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Art Review: Scott Lenhardt at BCA Center

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Detail of “Coloring Book 2”
  • Detail of “Coloring Book 2”

In the front gallery of the BCA Center, a hunched monster glares through a clear-paned polygon roughly the size of a basketball. Suspended inside the shape, a small, painted figure stares out, seemingly weightless. The figure is a stylized girl, boxy through the torso with feeble, tapered arms, no discernible neck and small, slot-like eyes. As the girl looks straight ahead, the swarthy beast regards her, pupils yellow and irises blazing red. More than eight feet high, he dominates the room, a nightmarish creature with a domed head and long, skeletal fingers. Frightening? A little — but he’s only made of papier-mâché and burlap.

Size-wise, the monster is the centerpiece of Vermont artist Scott Lenhardt’s current exhibit, theatrically titled “Good House.” The other works here offer a different aesthetic. Seven small dioramas are mounted to the walls of the front room, each installed at eye level above a pink-carpeted, semicircular platform on which viewers can stand to peer closely into Lenhardt’s delicate inventions in glass, paint and polymer clay. He has populated each diorama with figures painted on panes of glass installed vertically, like windows.

As one looks into each diorama, the glass disappears, leaving only the illusion of the figures standing at intervals. Interspersed with the painted figures are landscapes of polymer clay and metal so well wrought and carefully lit that the tiny tableaux seem like actual little worlds. In “Frazetta’s Cat Girl,” a figure similar to the girl trapped in a polygon inhabits a polymer-clay jungle landscape.

The fantastical nature of Lenhardt’s artworks is not surprising, given that he is strongly influenced by the artist Frank Frazetta. The latter’s paintings and comics from the 1960s and ’70s have become a kind of fantasy standard in American culture. Lenhardt first saw Frazetta’s work at the car shows he attended with his father as a kid.

Lenhardt — a mixed-media artist and commercial illustrator best known locally for designing dozens of Burton Snowboards — only recently discovered that the images he remembered from his youth were mostly by Frazetta. Lenhardt is inspired not just by the fantasy but by the 1970s color schemes. That palette is perhaps most obvious in his diorama titled “God on a Mountain,” in which a multiarmed, tangerine-colored diety hovers over a craggy mountaintop that peeks from creamy woolen clouds in a burnt-orange sky.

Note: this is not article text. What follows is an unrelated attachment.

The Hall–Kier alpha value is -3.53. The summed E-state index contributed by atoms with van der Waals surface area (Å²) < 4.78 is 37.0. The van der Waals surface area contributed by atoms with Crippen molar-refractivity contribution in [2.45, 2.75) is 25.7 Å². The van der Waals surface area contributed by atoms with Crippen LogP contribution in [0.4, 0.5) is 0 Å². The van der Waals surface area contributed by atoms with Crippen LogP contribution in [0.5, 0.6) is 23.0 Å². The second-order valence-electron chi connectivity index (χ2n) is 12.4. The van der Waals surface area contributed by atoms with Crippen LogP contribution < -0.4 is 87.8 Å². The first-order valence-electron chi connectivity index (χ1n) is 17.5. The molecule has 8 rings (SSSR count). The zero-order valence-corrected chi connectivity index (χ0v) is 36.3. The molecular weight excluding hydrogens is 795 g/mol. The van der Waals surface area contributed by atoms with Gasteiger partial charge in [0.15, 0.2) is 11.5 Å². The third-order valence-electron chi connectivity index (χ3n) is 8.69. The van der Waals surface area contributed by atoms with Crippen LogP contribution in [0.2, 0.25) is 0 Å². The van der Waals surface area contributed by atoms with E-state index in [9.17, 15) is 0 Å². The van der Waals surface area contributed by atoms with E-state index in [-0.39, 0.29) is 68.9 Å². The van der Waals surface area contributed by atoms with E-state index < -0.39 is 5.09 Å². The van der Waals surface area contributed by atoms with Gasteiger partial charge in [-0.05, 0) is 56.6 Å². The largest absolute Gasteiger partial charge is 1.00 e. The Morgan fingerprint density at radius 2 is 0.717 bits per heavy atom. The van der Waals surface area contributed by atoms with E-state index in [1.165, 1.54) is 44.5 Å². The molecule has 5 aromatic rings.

In the dioramas, the male and female figures seem like doughy counterpoints to Frazetta’s bethonged goddesses and sword-wielding strongmen. Lenhardt paints each of his characters, from humans to big cats to rats, with both fine detail and simplified form. Each character stares blankly from its glass vitrine. Taken together, they seem like parodies of the person seeing them: Viewers, too, stare into the glass with blank curiosity. And, unlike Frazetta’s demons and angels, Lenhardt’s characters seem aimless in their glass landscapes, which makes them oddly endearing.

In the back room of the gallery, Lenhardt has installed six finely carved and painted birds, each perching on a branch that extends from an elaborately painted, organic backdrop, with a roof overhead. These whole constructions are hung on the wall, each seemingly capturing a moment in the life of a bird.

A diffuse radiance emanates from lights that overhang each of these delicate creatures, which are modeled on species photographed by a friend of the artist. With their intricately painted foliage, alert postures and rounded features, Lenhardt’s birds convey both warmth and quickness. His unique painting style — tiny strokes of paint that build into a soft, almost furry surface — combines with the plump shapes of the birds to make these museum-style presentations approachable. For viewers, there is a sense of surprise, as if we are coming across these extraordinary animals up close in the wild. And, unlike the stuffed creatures in a natural-history institution, these birds seem alive, their hearts still thrumming.

Lenhardt suspends reality and skillfully erects a fantasy world in its place. The exhibit’s title is a theater term, and, like a theatrical production, his show is intended to be a collaborative journey between viewer and “performer.” He writes, “If it’s a good house, then the audience is engaging with the stage and there is a nice give and take happening between the two, and that’s what I work for.”

Inside the glass walls that bookend the BCA Center, viewers are presented with a curious duality: peering into Lenhardt’s fantastical, invented world, and out through the gallery windows into our own humming reality.

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